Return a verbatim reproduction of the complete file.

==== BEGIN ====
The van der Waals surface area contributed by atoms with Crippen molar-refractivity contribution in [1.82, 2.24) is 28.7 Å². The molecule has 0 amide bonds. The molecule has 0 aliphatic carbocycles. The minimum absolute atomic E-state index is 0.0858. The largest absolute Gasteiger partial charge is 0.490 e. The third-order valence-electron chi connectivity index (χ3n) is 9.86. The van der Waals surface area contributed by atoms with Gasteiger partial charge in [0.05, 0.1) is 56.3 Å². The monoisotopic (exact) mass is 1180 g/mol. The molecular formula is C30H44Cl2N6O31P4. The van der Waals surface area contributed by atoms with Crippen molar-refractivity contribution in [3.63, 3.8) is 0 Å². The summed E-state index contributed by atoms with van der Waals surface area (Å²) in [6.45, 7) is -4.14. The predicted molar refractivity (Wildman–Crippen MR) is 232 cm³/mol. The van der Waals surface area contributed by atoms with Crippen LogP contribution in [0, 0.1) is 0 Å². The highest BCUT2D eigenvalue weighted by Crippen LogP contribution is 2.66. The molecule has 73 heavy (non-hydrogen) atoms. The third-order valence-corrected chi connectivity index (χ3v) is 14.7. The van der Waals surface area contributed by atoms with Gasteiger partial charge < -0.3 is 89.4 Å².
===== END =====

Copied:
The van der Waals surface area contributed by atoms with Crippen molar-refractivity contribution in [1.82, 2.24) is 28.7 Å². The molecule has 0 amide bonds. The molecule has 0 aliphatic carbocycles. The minimum absolute atomic E-state index is 0.0858. The largest absolute Gasteiger partial charge is 0.490 e. The third-order valence-electron chi connectivity index (χ3n) is 9.86. The van der Waals surface area contributed by atoms with Gasteiger partial charge in [0.05, 0.1) is 56.3 Å². The monoisotopic (exact) mass is 1180 g/mol. The molecular formula is C30H44Cl2N6O31P4. The van der Waals surface area contributed by atoms with Crippen molar-refractivity contribution in [3.63, 3.8) is 0 Å². The summed E-state index contributed by atoms with van der Waals surface area (Å²) in [6.45, 7) is -4.14. The predicted molar refractivity (Wildman–Crippen MR) is 232 cm³/mol. The van der Waals surface area contributed by atoms with Crippen LogP contribution in [0, 0.1) is 0 Å². The highest BCUT2D eigenvalue weighted by Crippen LogP contribution is 2.66. The molecule has 73 heavy (non-hydrogen) atoms. The third-order valence-corrected chi connectivity index (χ3v) is 14.7. The van der Waals surface area contributed by atoms with Gasteiger partial charge < -0.3 is 89.4 Å².